Cleveland is an outlier and post-2020 Covid, not counting Cleveland as bucking the trend given the non-normalcy of the NFL at that time. That being said, NORMALLY, IT IS ALMOST UNHEARD OF... that a market like Kansas City gets the NFL Draft in the Modern Era! The last time it happened for "Flyover Country" was Milwaukee in 1940 before the Super Bowl Era!!! Green Bay never even got a shot at hosting the draft again in the Super Bowl Era despite the Packers having great organizational consistency and excellence. Not to mention, 3 Legendary Quarterbacks (Bart Starr, Brett Favre and Aaron Rodgers) and a Head Coach for whom the Super Bowl Trophy is named after. This all points to the Patrick Mahomes Effect or the Mahomesification of the NFL.
Needless to say, traveling to Brazil earlier on in the year, the uptick in interest in American Football is only because of Mahomes, with many Brazilians expressing "how beautifully Patrick plays, they can't stop watching." Often getting comparisons, saying they remind him of the magic of Formula 1 speed messiah and legend Ayrton Senna with his tenacity, aggression and near impossible feats of daring in a Formula 1 car that changed forever how drivers raced; or Ronaldinho in their "football" because of his trickery. I don't know if anyone saw this during the playoffs, but in the AFCCG some fan had a sign saying "I came all the way from Germany to see this." There is a notable British and German contingent of Chiefs supporters whom you could say are enraptured by Mahomes. This is perhaps the moment Roger Goodell has been waiting for, a moment where 1 player and his playing style breaks the international scene and it appears Mahomes is on his way. The economic effects of this international popularity of the Kingdom will be tremendous, think of tourists to the US who would normally do the average big city tourist fanfare with Manhattan ads in tow, DC Capitol sightseeing and Los Angeles Hollywood Star Sightings ... possibly taking detours to buy Chiefs tickets, experience KC BBQ and all.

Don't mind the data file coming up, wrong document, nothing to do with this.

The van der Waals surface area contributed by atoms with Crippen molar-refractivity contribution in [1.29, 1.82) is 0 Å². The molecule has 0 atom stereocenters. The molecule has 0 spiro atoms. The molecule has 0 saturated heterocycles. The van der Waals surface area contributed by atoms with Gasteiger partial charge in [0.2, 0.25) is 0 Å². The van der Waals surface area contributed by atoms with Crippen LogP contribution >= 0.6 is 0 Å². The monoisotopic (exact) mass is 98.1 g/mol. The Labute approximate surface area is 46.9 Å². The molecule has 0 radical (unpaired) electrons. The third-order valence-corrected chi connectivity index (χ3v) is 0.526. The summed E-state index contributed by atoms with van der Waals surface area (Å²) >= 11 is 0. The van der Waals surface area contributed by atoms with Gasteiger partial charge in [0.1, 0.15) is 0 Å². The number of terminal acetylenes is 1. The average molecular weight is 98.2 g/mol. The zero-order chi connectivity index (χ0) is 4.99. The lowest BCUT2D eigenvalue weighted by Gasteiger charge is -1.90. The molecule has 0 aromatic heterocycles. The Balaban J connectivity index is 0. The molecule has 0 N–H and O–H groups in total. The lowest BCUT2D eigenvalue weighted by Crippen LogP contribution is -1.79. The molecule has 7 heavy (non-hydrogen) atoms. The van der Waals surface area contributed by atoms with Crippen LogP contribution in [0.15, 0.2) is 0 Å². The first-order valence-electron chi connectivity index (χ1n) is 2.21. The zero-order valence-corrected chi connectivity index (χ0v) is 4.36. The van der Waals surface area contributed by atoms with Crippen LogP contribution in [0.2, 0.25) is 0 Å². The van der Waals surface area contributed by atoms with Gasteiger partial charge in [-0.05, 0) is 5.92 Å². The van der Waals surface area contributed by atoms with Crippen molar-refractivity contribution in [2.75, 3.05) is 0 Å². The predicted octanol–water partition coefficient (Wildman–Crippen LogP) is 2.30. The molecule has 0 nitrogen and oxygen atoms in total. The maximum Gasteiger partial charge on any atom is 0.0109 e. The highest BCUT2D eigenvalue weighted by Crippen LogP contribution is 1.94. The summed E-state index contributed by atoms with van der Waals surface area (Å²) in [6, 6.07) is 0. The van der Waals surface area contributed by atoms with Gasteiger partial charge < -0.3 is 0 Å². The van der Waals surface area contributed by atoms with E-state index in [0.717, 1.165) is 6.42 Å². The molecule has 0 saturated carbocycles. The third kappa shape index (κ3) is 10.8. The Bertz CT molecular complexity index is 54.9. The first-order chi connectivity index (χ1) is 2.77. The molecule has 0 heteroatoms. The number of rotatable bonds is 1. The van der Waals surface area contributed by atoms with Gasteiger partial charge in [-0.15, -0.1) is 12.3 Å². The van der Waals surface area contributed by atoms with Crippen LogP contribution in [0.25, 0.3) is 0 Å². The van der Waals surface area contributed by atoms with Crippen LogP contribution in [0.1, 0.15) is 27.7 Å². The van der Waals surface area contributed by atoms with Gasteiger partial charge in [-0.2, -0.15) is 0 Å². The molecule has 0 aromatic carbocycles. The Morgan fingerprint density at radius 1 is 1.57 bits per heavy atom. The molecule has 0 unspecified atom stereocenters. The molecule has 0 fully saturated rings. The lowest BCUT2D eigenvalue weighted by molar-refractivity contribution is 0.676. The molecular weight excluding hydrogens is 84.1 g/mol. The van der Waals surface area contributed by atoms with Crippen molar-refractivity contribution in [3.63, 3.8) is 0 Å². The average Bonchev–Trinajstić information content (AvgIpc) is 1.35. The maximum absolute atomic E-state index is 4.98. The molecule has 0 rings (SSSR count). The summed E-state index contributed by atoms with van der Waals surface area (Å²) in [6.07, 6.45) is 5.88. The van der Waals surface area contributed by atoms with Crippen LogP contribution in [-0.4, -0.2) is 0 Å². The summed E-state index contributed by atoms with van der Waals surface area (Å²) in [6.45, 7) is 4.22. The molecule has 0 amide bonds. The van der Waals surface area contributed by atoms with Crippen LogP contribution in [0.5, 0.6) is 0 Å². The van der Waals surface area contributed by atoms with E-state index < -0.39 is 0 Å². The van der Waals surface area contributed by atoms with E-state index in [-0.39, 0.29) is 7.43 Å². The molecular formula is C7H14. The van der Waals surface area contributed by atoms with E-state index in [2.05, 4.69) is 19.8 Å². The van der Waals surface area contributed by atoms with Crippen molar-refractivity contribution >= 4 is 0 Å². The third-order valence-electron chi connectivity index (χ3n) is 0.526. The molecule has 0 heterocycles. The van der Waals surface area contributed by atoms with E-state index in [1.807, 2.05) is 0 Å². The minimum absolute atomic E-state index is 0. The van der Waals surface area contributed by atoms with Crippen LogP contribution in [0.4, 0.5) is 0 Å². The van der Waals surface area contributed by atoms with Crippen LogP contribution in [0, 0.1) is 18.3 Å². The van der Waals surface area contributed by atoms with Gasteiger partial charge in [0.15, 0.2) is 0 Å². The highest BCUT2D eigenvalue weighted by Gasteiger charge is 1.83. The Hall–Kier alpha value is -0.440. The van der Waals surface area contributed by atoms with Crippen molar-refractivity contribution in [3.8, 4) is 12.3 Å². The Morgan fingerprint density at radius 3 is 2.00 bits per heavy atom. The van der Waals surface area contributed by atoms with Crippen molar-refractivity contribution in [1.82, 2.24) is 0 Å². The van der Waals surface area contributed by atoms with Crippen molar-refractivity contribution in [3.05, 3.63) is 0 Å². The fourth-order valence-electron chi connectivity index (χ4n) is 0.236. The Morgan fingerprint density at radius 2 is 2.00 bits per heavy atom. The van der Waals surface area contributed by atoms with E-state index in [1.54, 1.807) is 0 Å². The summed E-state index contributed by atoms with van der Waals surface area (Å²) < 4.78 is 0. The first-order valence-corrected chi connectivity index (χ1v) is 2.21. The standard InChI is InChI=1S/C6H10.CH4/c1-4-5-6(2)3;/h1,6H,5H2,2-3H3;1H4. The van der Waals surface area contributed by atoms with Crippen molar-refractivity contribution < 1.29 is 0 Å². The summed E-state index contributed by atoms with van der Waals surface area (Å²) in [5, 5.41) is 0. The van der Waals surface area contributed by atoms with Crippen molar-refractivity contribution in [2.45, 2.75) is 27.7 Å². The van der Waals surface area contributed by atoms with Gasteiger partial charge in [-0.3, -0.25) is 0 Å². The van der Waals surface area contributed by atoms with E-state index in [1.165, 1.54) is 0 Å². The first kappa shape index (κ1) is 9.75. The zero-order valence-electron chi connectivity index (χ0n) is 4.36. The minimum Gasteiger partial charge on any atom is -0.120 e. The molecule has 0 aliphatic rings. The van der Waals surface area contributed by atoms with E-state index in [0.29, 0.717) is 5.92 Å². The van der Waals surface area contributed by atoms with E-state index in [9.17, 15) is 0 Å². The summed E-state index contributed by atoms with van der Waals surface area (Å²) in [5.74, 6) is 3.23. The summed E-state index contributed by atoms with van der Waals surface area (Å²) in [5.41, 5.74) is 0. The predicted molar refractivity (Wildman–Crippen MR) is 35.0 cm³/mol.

Mahomes is not only carrying the Chiefs on his back, but the NFL as well in terms of its new found international appeal and also the entire economic aspirations of Kansas City's rise to acclaim. This is beyond what anyone of us thought in 2017 in the NFL Draft when Mahomes was taken. An unbelievable ride to glory that amazingly is only getting started.
"The Kansas City Chiefs are the favorites to win the Super Bowl every year BECAUSE OF ONE GUY, regardless of who else is on the team" - Cris Collinsworth